1.7 SCOPE OF THE STUDY
The study is based on the evaluating the impact of corona virus disease (COVID-19) on small and medium scale enterprises in Nigeria.
1.8 LIMITATION OF THE STUDY
Financial constraint- Insufficient fund tends to impede the efficiency of the researcher in sourcing for the relevant materials, literature or information and in the process of data collection (internet, questionnaire and interview).
Time constraint- The researcher will simultaneously engage in this study with other academic work. This consequently will cut down on the time devoted for the research work.
1.9 DEFINITION OF TERMS
Corona Virus Pandemic (COVID-19): Corona virus disease (COVID-19) is an infectious disease caused by a new virus. The disease causes respiratory illness (like the flu) with symptoms such as a cough, fever, and in more severe cases, difficulty breathing. You can protect yourself by washing your hands frequently, avoiding touching your face, and avoiding close contact (1 meter or 3 feet) with people who are unwell.
Health: Health, as defined by the World Health Organization (WHO), is "a state of complete physical, mental and social well-being and not merely the absence of disease or infirmity. Health may be defined as the ability to adapt and manage physical, mental and social challenges throughout life.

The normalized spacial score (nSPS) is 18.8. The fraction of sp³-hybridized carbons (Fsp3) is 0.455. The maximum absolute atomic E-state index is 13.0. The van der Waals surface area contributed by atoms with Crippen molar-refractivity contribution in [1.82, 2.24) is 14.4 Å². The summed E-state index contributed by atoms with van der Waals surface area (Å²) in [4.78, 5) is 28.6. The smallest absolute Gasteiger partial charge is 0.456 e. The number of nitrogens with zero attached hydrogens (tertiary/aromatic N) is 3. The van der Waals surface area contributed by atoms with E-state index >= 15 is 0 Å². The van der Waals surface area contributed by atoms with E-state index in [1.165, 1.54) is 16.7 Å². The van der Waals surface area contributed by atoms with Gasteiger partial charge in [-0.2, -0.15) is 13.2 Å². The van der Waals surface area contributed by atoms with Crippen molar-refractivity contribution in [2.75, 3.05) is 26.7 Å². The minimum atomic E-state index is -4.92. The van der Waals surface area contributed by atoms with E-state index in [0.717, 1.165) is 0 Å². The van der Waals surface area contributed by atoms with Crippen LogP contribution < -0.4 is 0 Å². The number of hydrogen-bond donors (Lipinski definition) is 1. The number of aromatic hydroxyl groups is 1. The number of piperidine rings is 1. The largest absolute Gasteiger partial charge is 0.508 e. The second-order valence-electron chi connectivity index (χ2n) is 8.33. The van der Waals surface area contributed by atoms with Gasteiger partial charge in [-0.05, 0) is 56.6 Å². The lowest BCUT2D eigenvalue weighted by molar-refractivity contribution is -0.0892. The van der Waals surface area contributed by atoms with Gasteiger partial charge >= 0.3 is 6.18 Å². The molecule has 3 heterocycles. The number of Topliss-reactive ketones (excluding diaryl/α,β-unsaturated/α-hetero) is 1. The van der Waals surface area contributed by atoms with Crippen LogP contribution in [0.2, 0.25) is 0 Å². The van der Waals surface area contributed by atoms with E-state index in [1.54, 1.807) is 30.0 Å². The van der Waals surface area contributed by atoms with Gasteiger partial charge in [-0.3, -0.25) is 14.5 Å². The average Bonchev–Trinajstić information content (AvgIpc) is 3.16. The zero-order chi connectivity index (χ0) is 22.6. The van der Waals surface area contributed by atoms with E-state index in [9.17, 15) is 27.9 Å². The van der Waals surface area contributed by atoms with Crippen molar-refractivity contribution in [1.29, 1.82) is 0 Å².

Small and Medium scale Enterprise: A small scale enterprise, or more simply, a small business, is one marked by a limited number of employees and a limited flow of finances and materials. Small and medium-sized enterprises (SMEs) are companies whose headcount or turnover falls below certain limits. According to the World Bank’s definition, an SME has no more than 300 employees and annual turnover / total assets no more than US$ 15 million.